Leave hops in or take them out?

Discussion in 'General Brewing Discussions' started by rlbthree, Jan 9, 2015.

  1. rlbthree

    rlbthree New Member

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    I'm pretty new to brewing (almost a year) and currently I only do extract brewing. My question is regarding hops. I use a hop sack and add hops at the appropriate times during the boil. My question is when should I take the hops out or should I leave them in throughout fermentation. Currently I take them out at the end of the boil right when I put the wort in the ice bath. Should I leave the hops in until the wort cools or even keep them in during fermenting?
     
  2. UgliestLemming

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    Removing at flame out is when I do it in most cases. Unless doing a hop stand, in which case I let it sit for about 15 minutes then remove.
     
  3. MrBIP

    MrBIP Active Member

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    Same here, if I use bags. And squeeze them with some tongs to get all the hoppy goodness out. :)
     
  4. McKnuckle

    McKnuckle Member

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    You definitely don't intentionally keep boil hops in during fermentation, because they add nothing to that process. Hops added to the boil are usually left behind when draining the kettle to the fermentor, or at least if they are transferred, it is with the intent to rack off of them (and the other trub) soon.

    Normally you'll remove the hop sack before chilling if it includes only longer-term boil additions (60, 30, 15 min. etc.). If it includes flameout or hopstand additions, though, you leave it in. Otherwise there's no point of making those additions, obviously.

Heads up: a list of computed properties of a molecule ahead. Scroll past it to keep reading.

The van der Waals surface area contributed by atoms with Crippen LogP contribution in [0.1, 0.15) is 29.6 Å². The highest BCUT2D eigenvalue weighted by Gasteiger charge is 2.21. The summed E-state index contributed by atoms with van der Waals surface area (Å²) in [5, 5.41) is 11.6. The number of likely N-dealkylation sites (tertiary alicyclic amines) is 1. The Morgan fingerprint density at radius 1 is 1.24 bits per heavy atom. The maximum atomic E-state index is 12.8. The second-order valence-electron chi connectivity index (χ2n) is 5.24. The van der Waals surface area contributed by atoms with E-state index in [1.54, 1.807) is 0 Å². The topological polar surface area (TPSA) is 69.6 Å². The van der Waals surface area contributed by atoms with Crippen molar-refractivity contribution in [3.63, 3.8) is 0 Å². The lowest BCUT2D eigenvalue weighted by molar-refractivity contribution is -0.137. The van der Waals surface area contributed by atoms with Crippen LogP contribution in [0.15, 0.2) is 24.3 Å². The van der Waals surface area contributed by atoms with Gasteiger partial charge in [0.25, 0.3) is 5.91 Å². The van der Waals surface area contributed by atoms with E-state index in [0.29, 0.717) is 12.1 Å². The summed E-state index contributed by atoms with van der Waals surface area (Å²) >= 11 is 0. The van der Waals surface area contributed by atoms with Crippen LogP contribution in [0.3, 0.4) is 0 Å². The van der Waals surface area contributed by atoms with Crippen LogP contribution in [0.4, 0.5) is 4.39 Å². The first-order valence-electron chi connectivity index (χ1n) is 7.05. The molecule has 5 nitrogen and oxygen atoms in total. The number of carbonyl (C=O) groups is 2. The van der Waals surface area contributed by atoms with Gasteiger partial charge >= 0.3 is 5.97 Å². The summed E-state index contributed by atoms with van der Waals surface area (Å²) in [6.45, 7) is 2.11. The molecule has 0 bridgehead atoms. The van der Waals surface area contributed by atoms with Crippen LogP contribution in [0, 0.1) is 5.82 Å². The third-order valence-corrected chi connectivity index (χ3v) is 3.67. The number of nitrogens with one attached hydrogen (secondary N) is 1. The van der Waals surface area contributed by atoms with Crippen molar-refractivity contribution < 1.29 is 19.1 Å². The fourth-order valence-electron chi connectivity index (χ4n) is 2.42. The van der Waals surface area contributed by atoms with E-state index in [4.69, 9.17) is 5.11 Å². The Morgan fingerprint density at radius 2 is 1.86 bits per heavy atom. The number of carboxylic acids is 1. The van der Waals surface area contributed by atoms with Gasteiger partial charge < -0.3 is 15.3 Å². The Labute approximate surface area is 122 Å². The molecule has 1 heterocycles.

For a hopstand in my case, it's normally going to be something like this:

    - Add hops at flameout;
    - Chill to 170F then stop chilling;
    - Loosely cover kettle and leave for hopstand period (15-20 min.);
    - Remove all hops and continue chilling.
     
  5. The Brew Mentor

    The Brew Mentor Well-Known Member

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    I think you guys are over thinking it.
    Do you think breweries put hops in a bag?
    Hops can be added in the mash, before the boil, during the boil, post boil, during fermentation and after fermentation.
    It may make sense to be able to remove some or all if these, but what can't be removed will settle out and the beer can be transfered off of them.
    The beauty of home brewing is that you can experiment with all different products and processes and in the end you get 5 gallons of beer to drink that may be better or different than you expected. How cool is that!
    The bottom line is to have fun with it and as Charlie always says Relax, don't worry, enjoy!
    Brian
     
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  6. Hogarthe

    Hogarthe Well-Known Member

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    the only problem I've run into with leaving hops in the wort while it's fermenting is when I go to transfer to the bottles, sometimes the hop particles will clog the bottling wand. Using highly flocculent yeast helps that problem by compacting everything down to the bottom. or you need to be more careful to keep the siphon off the bottom. Of course, if I am using a bag for the hops, I remove them before it reaches the fermenter.
     
  7. Ozarks Mountain Brew

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    an easy way to get clear wort after adding hops directly to the kettle and transferring everything to the bucket is to make sure you add Irish moss or a tablet 15 minutes from flame out, after cooling let it set for an hour or 2 before adding yeast, most everything will fall to the bottom then use the auto siphon, start at the middle and pull the clear wort off the top leaving the hop residue or trub on the bottom, of course sanitize everything and your set
     
  8. Brews Brother

    Brews Brother New Member

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    My sense (from 38 years of brewing) is the vast majority of what the boiled hops have to offer is gone by the time you chill and transfer. Therefore, you're best off straining them out prior to fermentation and if you want more floral spicey hop notes, then add dry hops to the secondary for 4-7 days. Some of my best pale ales and IPAs keep a modest bittering rate and double up on the aromatics during the secondary fermentation.
     
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